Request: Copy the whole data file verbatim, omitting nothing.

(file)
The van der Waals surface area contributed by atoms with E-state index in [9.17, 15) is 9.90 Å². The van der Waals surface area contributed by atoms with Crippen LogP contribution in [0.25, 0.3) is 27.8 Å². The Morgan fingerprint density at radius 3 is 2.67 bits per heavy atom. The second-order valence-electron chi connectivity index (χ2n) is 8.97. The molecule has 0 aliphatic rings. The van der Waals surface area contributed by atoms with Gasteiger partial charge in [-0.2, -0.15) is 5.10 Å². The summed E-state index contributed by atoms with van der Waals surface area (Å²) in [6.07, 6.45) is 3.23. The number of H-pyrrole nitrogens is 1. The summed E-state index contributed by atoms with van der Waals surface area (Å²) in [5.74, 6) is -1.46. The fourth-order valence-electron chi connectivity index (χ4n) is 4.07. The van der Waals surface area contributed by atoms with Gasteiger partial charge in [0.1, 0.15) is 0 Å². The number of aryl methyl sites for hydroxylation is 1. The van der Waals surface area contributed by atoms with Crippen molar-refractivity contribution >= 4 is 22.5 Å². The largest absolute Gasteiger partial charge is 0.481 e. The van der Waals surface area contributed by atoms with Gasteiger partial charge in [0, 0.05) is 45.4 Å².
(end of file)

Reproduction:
The van der Waals surface area contributed by atoms with E-state index in [9.17, 15) is 9.90 Å². The van der Waals surface area contributed by atoms with Crippen LogP contribution in [0.25, 0.3) is 27.8 Å². The Morgan fingerprint density at radius 3 is 2.67 bits per heavy atom. The second-order valence-electron chi connectivity index (χ2n) is 8.97. The molecule has 0 aliphatic rings. The van der Waals surface area contributed by atoms with Gasteiger partial charge in [-0.2, -0.15) is 5.10 Å². The summed E-state index contributed by atoms with van der Waals surface area (Å²) in [6.07, 6.45) is 3.23. The number of H-pyrrole nitrogens is 1. The summed E-state index contributed by atoms with van der Waals surface area (Å²) in [5.74, 6) is -1.46. The fourth-order valence-electron chi connectivity index (χ4n) is 4.07. The van der Waals surface area contributed by atoms with Gasteiger partial charge in [0.1, 0.15) is 0 Å². The number of aryl methyl sites for hydroxylation is 1. The van der Waals surface area contributed by atoms with Crippen molar-refractivity contribution >= 4 is 22.5 Å². The largest absolute Gasteiger partial charge is 0.481 e. The van der Waals surface area contributed by atoms with Gasteiger partial charge in [0, 0.05) is 45.4 Å².